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1 January, 1999@12:00 am

Listening to DMX’s third LP, I am finally beginning to understand what gives the X-man his appeal. First and foremost, I think anyone can pinpoint that it’s his high amounts of adrenaline and testosterone that people are attracted to. While some may hate it, take a trip to an NYC club and peep the crowd’s reaction when his records are played – fights break out.

X also has a knack for creating chilling reality rap (for lack of a better term), as demonstrated on the album’s opener “One More Road To Cross”. Dark production, along with X’s disturbing second verse, which revolves around robbing a liquor store, awakens the listener’s own morbid curiosity, and in it’s own way is dope. Same goes for “Comin’ For Ya”  or even “The Professional”, where he warns “I could be the UPS delivery boy / Or the man working at Toys R Us handing your kid a brand new toy / I could be the one serving your food, where ever you go to eat at / Or that nigga on the corner that you ask ‘Where the weed at?’” Scary.

It’s evident that X’s narrative tracks pack the most authenticity, but of course the album has it’s up-tempo, high-energy, riot inciting, Tunnel bangers. “Fame”, “Make A Move”, and “Party Up” each flex about as much lyrical brilliance as “Get At Me Dog” (read: nil), but easily serve their purpose.

Although among these standout joints, there are quite a few duds, which really makes this just another dull album from DMX. The Sisqo featured “What These Bitches Want” zeroes in on the 2Pac-influence, which combined with the bitten image, seemingly may be the sub-conscious reason why X’s fan base grew so quickly in such a short amount of time. Tracks like “More To A Song”, “Angel” and “Here We Go Again” are also so ridiculously bland production-wise, that even X’s yelling can’t help the listener from falling asleep.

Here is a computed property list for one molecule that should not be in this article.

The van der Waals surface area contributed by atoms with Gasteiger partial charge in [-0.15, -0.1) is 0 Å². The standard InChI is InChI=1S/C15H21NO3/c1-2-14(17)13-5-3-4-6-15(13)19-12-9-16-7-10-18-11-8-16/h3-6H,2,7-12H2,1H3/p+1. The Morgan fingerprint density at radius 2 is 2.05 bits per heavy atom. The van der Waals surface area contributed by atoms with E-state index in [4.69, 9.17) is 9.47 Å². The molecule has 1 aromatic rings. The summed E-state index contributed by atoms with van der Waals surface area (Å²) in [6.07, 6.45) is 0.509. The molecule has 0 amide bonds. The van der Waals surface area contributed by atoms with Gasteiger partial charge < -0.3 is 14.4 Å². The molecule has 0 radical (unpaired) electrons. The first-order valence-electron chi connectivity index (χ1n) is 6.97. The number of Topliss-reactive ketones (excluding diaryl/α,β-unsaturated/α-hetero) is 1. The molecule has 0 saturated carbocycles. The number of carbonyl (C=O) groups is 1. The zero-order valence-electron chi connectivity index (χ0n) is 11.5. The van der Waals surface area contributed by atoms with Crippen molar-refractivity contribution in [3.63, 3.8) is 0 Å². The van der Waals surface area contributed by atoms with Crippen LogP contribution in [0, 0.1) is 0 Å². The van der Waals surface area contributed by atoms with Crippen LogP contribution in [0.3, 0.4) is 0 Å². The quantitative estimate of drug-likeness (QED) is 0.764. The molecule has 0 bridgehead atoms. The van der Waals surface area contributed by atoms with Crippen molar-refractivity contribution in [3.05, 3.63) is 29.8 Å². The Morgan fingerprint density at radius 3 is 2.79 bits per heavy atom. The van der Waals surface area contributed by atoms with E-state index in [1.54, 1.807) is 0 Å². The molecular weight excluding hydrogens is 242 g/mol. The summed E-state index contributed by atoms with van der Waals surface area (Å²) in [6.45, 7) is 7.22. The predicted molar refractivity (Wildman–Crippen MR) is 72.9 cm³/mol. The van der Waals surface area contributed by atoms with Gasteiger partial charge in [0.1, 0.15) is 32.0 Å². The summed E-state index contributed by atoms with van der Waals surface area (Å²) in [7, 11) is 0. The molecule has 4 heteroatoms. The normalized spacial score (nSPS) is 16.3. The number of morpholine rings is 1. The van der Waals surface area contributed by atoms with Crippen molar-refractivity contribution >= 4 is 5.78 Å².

All in all, X is trying to cover all bases here, with the double-edged sword of the 2Pac-fashioned “thug with a conscious”. While ‘Pac was the one who seemingly invented this concept, when listening to him, you feared his lyrics, giving the illusion that this motherfucker really was a killer. X on the other hand is more like that “goth” kid in high school who wanted everyone to think he was evil, but the only ones who did were his parents and the rest of white America. Even when looking at the package as a whole, it is sometimes hard to take X seriously. Just examining the melodramatic cover art work, that presents itself as if this was the second coming of Christ, is pretty ridiculous, being that this is only the third coming of DMX (in two years, no less!) “And Then There Was X” is a like a quick fix of ghetto dope, but will leave most crackheads looking for more.

  Mixtape D.L.
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